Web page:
OFFSHORE WIND: Developers propose four new offshore wind projects for New Jersey’s coastal waters, including two that wouldn’t be visible from the shore. (Associated Press)

COURTS: Baltimore’s climate misinformation lawsuit against major oil companies returns to a local circuit court after a lengthy push by the corporations to bring the case before a federal judge. (Daily Record)

COAL: Newly published research shows the number of emergency room visits for heart attacks and strokes in Pittsburgh fell dramatically after a large coal processing plant closed. (Environmental Health News)

NUCLEAR: Although stored nuclear waste from Maine’s former Yankee nuclear plant should remain dry at its current location, the company’s protection measures were drafted without climate change in mind. (Bangor Daily News)

SOLAR: A Maine town’s new solar ordinance gives pause to some voters who say it could restrict a homeowner’s ability to install rooftop panels. (Sun Journal)

• Pennsylvania utility regulators approve an almost $1 million revised settlement over a 2019 gas explosion caused by the utility failing to install certain equipment during a gas main upgrade. (Tribune-Democrat)
• State, fire and utility officials respond to three days of evacuations in a week at a Staten Island school linked to natural gas odors and carbon monoxide detection. (SI Live)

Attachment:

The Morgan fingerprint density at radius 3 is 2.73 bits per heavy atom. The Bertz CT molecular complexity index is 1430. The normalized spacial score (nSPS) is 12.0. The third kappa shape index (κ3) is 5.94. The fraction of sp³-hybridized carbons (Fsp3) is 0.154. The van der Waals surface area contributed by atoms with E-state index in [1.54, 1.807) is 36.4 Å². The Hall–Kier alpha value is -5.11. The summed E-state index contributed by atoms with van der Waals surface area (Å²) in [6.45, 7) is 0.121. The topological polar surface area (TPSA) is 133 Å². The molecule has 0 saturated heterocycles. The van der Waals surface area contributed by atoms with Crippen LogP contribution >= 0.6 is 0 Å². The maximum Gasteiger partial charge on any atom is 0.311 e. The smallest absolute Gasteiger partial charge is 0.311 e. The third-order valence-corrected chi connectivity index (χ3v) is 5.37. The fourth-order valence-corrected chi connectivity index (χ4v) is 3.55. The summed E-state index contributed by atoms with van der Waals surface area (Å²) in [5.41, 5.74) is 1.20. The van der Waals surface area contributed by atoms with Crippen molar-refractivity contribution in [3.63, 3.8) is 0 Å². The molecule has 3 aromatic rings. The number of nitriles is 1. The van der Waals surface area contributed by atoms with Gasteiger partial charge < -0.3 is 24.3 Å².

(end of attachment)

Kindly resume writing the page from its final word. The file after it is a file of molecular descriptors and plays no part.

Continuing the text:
• A coastal Massachusetts town debates what to do about a set of popular capeside cottages that face sea level rise and flood risk. (Boston Globe)
• Knowing extreme weather will likely return, businesses in Vermont’s capital question where and how they should rebuild after recent devastating floods. (Associated Press)
• As summertime temperatures rise, more Mainers opt for at-home air conditioning, an amenity often considered an unnecessary luxury in the state. (Portland Press Herald)
• Cambridge, Massachusetts, kicks off an energy efficiency program to help interested residents electrify their homes with free consultations. (Boston Globe)

TECH: Environmental problem solvers in Maryland turn to artificial intelligence to help understand and mitigate climate change, creating models to identify future solar farm locations or track disappearing tree canopy. (Maryland Matters)

COMMENTARY: Amid a summer of extreme weather, a Philadelphia editorial board urges climate action, noting that inaction will result in “a lifetime of cruel summers.” (Philadelphia Inquirer, subscription)

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Bridget is a freelance reporter and newsletter writer based in the Washington, D.C., area. She compiles the Northeast Energy News digest. Bridget primarily writes about energy, conservation and the environment. Originally from Philadelphia, she graduated from Emerson College in 2015 with a degree in journalism and a minor in environmental studies. When she isn’t working on a story, she’s normally on a northern Maine lake or traveling abroad to practice her Spanish language skills.